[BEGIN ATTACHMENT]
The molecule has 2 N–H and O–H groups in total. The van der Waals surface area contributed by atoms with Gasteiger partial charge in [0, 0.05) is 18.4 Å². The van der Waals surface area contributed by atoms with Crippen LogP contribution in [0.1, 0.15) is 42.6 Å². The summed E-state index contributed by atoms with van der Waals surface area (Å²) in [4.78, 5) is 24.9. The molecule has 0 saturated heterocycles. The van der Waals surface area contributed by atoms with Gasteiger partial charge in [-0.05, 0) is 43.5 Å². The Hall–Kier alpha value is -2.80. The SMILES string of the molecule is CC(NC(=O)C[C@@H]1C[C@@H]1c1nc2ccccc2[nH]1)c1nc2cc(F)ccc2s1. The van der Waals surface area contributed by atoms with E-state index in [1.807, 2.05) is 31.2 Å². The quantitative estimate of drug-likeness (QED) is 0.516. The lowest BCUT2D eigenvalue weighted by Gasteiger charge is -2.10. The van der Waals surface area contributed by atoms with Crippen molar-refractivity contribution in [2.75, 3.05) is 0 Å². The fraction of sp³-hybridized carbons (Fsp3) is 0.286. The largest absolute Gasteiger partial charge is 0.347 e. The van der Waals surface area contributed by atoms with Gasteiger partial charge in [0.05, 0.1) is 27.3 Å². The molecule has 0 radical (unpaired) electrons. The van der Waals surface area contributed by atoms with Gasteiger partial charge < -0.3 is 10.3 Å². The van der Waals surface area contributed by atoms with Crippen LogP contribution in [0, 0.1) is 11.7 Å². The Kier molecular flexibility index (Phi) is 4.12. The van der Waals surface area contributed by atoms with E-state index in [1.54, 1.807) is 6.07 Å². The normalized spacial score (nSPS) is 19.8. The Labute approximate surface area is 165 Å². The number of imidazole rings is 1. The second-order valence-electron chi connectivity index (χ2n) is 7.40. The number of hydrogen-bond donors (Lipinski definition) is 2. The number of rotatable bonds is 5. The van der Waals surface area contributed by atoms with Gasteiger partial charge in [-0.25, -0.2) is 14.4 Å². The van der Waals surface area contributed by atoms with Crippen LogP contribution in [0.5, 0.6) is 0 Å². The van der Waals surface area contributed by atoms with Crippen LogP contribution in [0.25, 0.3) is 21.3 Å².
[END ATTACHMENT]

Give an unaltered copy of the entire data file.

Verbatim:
The molecule has 2 N–H and O–H groups in total. The van der Waals surface area contributed by atoms with Gasteiger partial charge in [0, 0.05) is 18.4 Å². The van der Waals surface area contributed by atoms with Crippen LogP contribution in [0.1, 0.15) is 42.6 Å². The summed E-state index contributed by atoms with van der Waals surface area (Å²) in [4.78, 5) is 24.9. The molecule has 0 saturated heterocycles. The van der Waals surface area contributed by atoms with Gasteiger partial charge in [-0.05, 0) is 43.5 Å². The Hall–Kier alpha value is -2.80. The SMILES string of the molecule is CC(NC(=O)C[C@@H]1C[C@@H]1c1nc2ccccc2[nH]1)c1nc2cc(F)ccc2s1. The van der Waals surface area contributed by atoms with E-state index in [1.807, 2.05) is 31.2 Å². The quantitative estimate of drug-likeness (QED) is 0.516. The lowest BCUT2D eigenvalue weighted by Gasteiger charge is -2.10. The van der Waals surface area contributed by atoms with Crippen molar-refractivity contribution in [2.75, 3.05) is 0 Å². The fraction of sp³-hybridized carbons (Fsp3) is 0.286. The largest absolute Gasteiger partial charge is 0.347 e. The van der Waals surface area contributed by atoms with Gasteiger partial charge in [0.05, 0.1) is 27.3 Å². The molecule has 0 radical (unpaired) electrons. The van der Waals surface area contributed by atoms with Gasteiger partial charge < -0.3 is 10.3 Å². The van der Waals surface area contributed by atoms with Crippen LogP contribution in [0, 0.1) is 11.7 Å². The Kier molecular flexibility index (Phi) is 4.12. The van der Waals surface area contributed by atoms with E-state index in [1.54, 1.807) is 6.07 Å². The normalized spacial score (nSPS) is 19.8. The Labute approximate surface area is 165 Å². The number of imidazole rings is 1. The second-order valence-electron chi connectivity index (χ2n) is 7.40. The number of hydrogen-bond donors (Lipinski definition) is 2. The number of rotatable bonds is 5. The van der Waals surface area contributed by atoms with Gasteiger partial charge in [-0.25, -0.2) is 14.4 Å². The van der Waals surface area contributed by atoms with Crippen LogP contribution in [0.5, 0.6) is 0 Å². The van der Waals surface area contributed by atoms with Crippen LogP contribution in [0.25, 0.3) is 21.3 Å².